Here's my theory — the central premise of my thesis, right up front and center:
I am a user-centered design research practitioner. The world is filled to the brim, perhaps even overflowing, with systems. We can think of ‘The System’, if you will. But I like to simply refer to a world of ‘found systems’. These ‘found systems’ set certain limitations on our behaviors. We are expected to behave in certain ways, to play along with the rules. Some of these rules are explicitly stated in trifold brochures, in legal terms of privacy and other documents or footnotes. And then some of these rules are simply implied. For the most part, we tend to color within the lines, salute the flag as it goes by, and do what we’re told to do.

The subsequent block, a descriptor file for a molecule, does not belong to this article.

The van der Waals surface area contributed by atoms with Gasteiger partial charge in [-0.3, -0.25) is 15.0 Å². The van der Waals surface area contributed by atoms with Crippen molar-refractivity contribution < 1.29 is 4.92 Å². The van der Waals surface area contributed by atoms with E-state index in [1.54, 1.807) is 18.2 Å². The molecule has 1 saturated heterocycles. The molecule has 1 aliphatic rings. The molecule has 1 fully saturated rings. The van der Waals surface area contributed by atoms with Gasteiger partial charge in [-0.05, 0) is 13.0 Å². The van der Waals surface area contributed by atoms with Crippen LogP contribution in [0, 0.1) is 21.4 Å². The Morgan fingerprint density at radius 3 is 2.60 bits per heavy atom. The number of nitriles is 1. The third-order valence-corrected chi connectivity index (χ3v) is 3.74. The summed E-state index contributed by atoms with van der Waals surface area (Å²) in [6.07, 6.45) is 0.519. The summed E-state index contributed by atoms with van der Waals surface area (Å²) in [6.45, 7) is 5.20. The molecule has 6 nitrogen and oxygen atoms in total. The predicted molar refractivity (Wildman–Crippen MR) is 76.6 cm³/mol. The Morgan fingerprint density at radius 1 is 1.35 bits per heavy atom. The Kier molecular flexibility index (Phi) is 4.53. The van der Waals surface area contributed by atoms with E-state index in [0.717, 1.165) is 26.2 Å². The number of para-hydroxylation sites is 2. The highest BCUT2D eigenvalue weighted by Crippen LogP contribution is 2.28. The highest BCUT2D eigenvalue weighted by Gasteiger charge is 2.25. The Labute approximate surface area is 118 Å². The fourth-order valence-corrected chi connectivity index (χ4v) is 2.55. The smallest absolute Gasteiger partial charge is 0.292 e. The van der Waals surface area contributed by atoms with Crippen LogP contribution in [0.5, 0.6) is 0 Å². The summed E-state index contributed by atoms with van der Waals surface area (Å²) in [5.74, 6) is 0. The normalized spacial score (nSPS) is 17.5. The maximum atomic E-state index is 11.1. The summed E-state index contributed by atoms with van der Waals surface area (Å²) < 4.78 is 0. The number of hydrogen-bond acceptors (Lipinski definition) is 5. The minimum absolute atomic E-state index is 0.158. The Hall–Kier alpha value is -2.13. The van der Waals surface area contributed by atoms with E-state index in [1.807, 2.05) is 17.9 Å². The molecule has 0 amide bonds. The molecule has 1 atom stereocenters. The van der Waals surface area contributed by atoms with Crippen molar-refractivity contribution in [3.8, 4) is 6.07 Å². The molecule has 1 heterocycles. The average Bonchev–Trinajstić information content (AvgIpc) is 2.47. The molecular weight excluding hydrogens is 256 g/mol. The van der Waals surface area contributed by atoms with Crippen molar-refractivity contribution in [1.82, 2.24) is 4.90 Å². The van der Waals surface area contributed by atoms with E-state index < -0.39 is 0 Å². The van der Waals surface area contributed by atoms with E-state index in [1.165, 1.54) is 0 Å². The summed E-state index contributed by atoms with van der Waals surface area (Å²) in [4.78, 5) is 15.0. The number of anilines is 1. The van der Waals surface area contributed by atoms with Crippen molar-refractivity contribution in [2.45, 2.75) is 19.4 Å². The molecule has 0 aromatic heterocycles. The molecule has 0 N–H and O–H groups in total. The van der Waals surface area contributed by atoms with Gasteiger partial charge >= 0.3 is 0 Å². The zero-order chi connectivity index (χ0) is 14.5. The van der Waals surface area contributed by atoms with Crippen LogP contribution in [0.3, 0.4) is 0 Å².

But there are certain amazing opportunities available to all of us that only appear to be just outside our reach. We sometimes live blind, deaf and dumb to the myriad ripe chances to instigate joy and change in the world. All we need to do is actively test the systems.
As a living ‘user’ of the ‘found systems’ of the world, my ultimate goal is to assume certain personas and ‘test’ the systems, looking for areas of unintended usage and improvement to report back to The Bureau of cyberSurreal Investigation.
The information I glean produces controversial discourse. My personal interest in the build up and release of psychoSocial tensions drives my first-person commentary based on qualitative data collection — hopefully resulting in humorous insight into our supposed ‘progress’ as a society dealing with The Information Age.